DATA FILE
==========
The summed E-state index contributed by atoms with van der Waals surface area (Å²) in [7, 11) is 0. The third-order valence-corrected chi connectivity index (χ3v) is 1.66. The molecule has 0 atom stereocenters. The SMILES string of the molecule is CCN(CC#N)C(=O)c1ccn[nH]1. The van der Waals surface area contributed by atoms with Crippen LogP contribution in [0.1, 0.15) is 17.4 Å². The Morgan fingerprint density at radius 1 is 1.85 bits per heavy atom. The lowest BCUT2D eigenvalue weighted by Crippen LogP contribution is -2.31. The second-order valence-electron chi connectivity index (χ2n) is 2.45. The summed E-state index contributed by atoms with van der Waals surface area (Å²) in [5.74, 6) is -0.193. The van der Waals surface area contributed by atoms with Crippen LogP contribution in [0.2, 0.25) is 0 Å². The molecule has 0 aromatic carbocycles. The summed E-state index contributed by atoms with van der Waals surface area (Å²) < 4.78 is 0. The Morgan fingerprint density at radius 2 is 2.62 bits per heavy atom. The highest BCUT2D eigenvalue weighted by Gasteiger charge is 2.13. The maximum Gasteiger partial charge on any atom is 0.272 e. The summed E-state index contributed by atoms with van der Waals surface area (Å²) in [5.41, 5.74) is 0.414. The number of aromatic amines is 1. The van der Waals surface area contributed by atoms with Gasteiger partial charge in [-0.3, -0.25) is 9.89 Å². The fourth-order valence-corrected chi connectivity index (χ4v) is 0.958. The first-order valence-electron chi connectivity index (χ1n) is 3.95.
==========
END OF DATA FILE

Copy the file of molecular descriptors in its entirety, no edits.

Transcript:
The summed E-state index contributed by atoms with van der Waals surface area (Å²) in [7, 11) is 0. The third-order valence-corrected chi connectivity index (χ3v) is 1.66. The molecule has 0 atom stereocenters. The SMILES string of the molecule is CCN(CC#N)C(=O)c1ccn[nH]1. The van der Waals surface area contributed by atoms with Crippen LogP contribution in [0.1, 0.15) is 17.4 Å². The Morgan fingerprint density at radius 1 is 1.85 bits per heavy atom. The lowest BCUT2D eigenvalue weighted by Crippen LogP contribution is -2.31. The second-order valence-electron chi connectivity index (χ2n) is 2.45. The summed E-state index contributed by atoms with van der Waals surface area (Å²) in [5.74, 6) is -0.193. The van der Waals surface area contributed by atoms with Crippen LogP contribution in [0.2, 0.25) is 0 Å². The molecule has 0 aromatic carbocycles. The summed E-state index contributed by atoms with van der Waals surface area (Å²) < 4.78 is 0. The Morgan fingerprint density at radius 2 is 2.62 bits per heavy atom. The highest BCUT2D eigenvalue weighted by Gasteiger charge is 2.13. The maximum Gasteiger partial charge on any atom is 0.272 e. The summed E-state index contributed by atoms with van der Waals surface area (Å²) in [5.41, 5.74) is 0.414. The number of aromatic amines is 1. The van der Waals surface area contributed by atoms with Gasteiger partial charge in [-0.3, -0.25) is 9.89 Å². The fourth-order valence-corrected chi connectivity index (χ4v) is 0.958. The first-order valence-electron chi connectivity index (χ1n) is 3.95.